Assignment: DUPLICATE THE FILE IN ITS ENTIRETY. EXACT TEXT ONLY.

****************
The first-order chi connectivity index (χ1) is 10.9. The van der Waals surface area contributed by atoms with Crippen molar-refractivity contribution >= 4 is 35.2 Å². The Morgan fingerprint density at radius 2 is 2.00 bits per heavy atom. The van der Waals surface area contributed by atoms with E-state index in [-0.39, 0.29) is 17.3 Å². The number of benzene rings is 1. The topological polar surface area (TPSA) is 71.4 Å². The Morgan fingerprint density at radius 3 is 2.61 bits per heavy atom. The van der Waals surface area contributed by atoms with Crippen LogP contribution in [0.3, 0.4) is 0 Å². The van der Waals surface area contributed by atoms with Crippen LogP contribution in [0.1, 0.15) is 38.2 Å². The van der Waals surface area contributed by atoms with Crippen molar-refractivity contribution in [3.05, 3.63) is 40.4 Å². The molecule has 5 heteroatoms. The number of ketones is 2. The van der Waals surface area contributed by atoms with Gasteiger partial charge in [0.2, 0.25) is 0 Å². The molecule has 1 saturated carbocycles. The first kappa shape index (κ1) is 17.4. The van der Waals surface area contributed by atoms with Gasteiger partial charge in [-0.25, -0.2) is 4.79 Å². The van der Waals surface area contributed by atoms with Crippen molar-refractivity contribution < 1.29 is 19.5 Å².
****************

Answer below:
The first-order chi connectivity index (χ1) is 10.9. The van der Waals surface area contributed by atoms with Crippen molar-refractivity contribution >= 4 is 35.2 Å². The Morgan fingerprint density at radius 2 is 2.00 bits per heavy atom. The van der Waals surface area contributed by atoms with E-state index in [-0.39, 0.29) is 17.3 Å². The number of benzene rings is 1. The topological polar surface area (TPSA) is 71.4 Å². The Morgan fingerprint density at radius 3 is 2.61 bits per heavy atom. The van der Waals surface area contributed by atoms with Crippen LogP contribution in [0.3, 0.4) is 0 Å². The van der Waals surface area contributed by atoms with Crippen LogP contribution in [0.1, 0.15) is 38.2 Å². The van der Waals surface area contributed by atoms with Crippen molar-refractivity contribution in [3.05, 3.63) is 40.4 Å². The molecule has 5 heteroatoms. The number of ketones is 2. The van der Waals surface area contributed by atoms with Gasteiger partial charge in [0.2, 0.25) is 0 Å². The molecule has 1 saturated carbocycles. The first kappa shape index (κ1) is 17.4. The van der Waals surface area contributed by atoms with Gasteiger partial charge in [-0.25, -0.2) is 4.79 Å². The van der Waals surface area contributed by atoms with Crippen molar-refractivity contribution < 1.29 is 19.5 Å².